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Advanced Space Propulsion Laboratory


The first step to understanding how a plasma rocket operates is learning about plasma. A plasma state can be achieved when a substance in its gaseous state is heated to very high temperatures -- tens of thousands to millions of degrees. At these temperatures, electrons are stripped, or lost, from the neutral atoms. The result is electrons, which hold a negative charge, and ionized atoms, which hold a positive charge, mixed together making an electrically neutral "soup" of charged particles that is a plasma.

This is a very common occurrence in nature. In fact, 99 percent of the universe is in some form of a plasma state, including lightning, very hot flames, nebulas, the Sun and other stars. The plasmas at the extreme temperatures required of a plasma rocket cannot be contained by any known material. Fortunately, plasmas can be controlled by a magnetic field.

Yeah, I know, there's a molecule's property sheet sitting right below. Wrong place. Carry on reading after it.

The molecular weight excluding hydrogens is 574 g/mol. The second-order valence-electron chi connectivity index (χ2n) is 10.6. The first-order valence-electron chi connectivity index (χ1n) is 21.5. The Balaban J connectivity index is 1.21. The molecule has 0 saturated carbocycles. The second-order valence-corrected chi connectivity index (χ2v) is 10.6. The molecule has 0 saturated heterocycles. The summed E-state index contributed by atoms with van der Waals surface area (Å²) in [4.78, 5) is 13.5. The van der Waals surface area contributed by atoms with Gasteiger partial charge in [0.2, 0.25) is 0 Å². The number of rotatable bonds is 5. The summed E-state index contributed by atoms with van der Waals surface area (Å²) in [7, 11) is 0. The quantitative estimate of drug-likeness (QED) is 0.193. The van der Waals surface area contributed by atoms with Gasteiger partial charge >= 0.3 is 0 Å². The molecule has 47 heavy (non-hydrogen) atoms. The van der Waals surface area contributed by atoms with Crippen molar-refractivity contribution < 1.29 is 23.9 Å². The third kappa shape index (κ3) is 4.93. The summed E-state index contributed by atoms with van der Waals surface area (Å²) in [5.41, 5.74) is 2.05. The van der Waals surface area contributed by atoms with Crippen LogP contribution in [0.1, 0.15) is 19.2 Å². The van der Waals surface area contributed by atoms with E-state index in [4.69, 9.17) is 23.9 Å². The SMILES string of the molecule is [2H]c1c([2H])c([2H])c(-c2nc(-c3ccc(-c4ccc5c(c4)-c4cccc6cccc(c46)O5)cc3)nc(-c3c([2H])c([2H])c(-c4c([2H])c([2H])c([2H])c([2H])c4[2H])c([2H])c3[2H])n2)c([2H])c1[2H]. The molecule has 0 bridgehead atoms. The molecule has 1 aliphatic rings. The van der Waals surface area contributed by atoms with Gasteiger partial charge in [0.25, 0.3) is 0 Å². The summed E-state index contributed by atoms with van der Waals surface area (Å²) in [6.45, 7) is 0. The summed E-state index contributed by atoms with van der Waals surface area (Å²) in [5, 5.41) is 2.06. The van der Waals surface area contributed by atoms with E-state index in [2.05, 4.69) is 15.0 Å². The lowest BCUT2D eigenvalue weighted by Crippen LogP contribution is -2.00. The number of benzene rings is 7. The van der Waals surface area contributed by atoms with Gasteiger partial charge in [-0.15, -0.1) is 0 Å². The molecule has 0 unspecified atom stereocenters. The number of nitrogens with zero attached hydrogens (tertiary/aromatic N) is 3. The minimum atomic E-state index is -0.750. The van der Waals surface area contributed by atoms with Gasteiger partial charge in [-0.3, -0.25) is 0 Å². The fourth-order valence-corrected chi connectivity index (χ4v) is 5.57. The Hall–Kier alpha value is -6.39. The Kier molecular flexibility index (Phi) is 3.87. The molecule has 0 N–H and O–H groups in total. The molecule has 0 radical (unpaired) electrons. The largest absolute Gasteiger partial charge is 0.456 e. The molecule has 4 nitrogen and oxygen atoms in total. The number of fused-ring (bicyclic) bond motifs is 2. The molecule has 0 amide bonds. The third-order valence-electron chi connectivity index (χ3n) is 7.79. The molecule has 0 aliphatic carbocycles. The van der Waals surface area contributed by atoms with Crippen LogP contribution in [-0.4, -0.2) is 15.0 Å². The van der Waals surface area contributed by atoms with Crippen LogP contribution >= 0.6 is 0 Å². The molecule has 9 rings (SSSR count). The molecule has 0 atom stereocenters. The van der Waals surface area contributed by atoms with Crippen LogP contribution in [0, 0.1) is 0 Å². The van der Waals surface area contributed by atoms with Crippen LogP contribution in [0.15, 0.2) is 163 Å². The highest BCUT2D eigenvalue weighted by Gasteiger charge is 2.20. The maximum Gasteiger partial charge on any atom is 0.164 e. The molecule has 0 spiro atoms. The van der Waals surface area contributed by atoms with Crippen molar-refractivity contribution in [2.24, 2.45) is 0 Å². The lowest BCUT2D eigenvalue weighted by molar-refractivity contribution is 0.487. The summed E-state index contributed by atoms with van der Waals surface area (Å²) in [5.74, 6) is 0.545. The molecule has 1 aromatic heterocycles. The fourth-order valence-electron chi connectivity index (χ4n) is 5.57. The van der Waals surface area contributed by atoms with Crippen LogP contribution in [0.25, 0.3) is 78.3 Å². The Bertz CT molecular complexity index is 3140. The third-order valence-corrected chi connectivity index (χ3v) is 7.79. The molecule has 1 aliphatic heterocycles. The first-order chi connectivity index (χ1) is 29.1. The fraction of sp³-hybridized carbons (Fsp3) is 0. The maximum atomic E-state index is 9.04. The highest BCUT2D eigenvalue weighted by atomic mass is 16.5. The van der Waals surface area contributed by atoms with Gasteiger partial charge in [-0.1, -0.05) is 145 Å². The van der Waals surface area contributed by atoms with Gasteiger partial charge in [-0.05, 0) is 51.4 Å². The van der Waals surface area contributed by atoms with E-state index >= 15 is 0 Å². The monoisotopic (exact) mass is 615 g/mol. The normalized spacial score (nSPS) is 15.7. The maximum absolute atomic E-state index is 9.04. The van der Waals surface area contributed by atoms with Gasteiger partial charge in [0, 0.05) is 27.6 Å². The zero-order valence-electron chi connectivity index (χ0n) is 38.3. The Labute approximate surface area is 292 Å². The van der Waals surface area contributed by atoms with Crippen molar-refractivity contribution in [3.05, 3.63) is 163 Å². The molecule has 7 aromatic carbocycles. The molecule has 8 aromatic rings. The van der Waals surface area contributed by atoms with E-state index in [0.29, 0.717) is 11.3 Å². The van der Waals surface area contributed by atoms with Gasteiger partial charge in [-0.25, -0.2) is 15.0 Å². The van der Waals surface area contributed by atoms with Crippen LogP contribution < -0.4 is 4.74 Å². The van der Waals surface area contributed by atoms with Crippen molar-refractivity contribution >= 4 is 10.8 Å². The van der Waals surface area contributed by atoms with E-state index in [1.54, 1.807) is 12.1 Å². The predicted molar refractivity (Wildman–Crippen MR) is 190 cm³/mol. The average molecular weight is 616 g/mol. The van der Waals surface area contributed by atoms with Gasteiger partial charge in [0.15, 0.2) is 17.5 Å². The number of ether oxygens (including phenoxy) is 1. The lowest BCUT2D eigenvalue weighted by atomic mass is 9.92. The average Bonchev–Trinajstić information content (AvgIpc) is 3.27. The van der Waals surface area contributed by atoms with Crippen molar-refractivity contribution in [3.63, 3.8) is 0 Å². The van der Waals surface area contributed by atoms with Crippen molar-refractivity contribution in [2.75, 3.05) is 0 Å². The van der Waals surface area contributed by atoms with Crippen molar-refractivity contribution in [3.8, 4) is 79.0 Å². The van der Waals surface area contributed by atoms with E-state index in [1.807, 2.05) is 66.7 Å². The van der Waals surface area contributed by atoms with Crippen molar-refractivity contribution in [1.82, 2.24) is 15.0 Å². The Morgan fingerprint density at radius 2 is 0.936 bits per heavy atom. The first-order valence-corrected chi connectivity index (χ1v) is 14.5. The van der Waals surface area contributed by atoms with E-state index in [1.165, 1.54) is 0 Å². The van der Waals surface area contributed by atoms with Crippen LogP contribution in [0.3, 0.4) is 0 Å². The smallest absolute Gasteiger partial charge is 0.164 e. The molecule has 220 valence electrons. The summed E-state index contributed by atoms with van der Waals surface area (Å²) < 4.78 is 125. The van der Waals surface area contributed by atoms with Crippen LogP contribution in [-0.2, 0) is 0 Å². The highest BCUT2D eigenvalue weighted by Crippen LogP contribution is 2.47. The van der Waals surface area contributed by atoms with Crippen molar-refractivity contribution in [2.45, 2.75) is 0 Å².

IMAGE: Advanced Space Propulsion Experiment

Efficient plasma generation, heating and controlled exhaust from the magnetic nozzle are key challenges to the ASPL's experimental effort. Powerful electromagnets create a strong magnetic field, which is similar to a MRI medical scanner, necessary to control the hot plasma. A large chamber creates the vacuum environment of space where VASIMR must operate.

About 100 kilowatts of radio frequency power is available to study efficient plasma heating techniques, key to impulse rocket operation. Experimenters from around the world collaborate at the ASPL in developing and installing diagnostic probes, which can unobtrusively measure the properties of the plasma while withstanding its extreme temperature.

Plasma Exhaust
IMAGE: Plasma exhaust
Photograph of plasma exhaust
3 Magnet Configuration
IMAGE: Three magnet configuration
This is the three-magnet configuration of the experiment to create a plasma exhaust.
IMAGE: VASIMR Experiment
VASIMR Laboratory Experiment

Curator: Kim Dismukes | Responsible NASA Official: John Ira Petty | Updated: 07/01/2003
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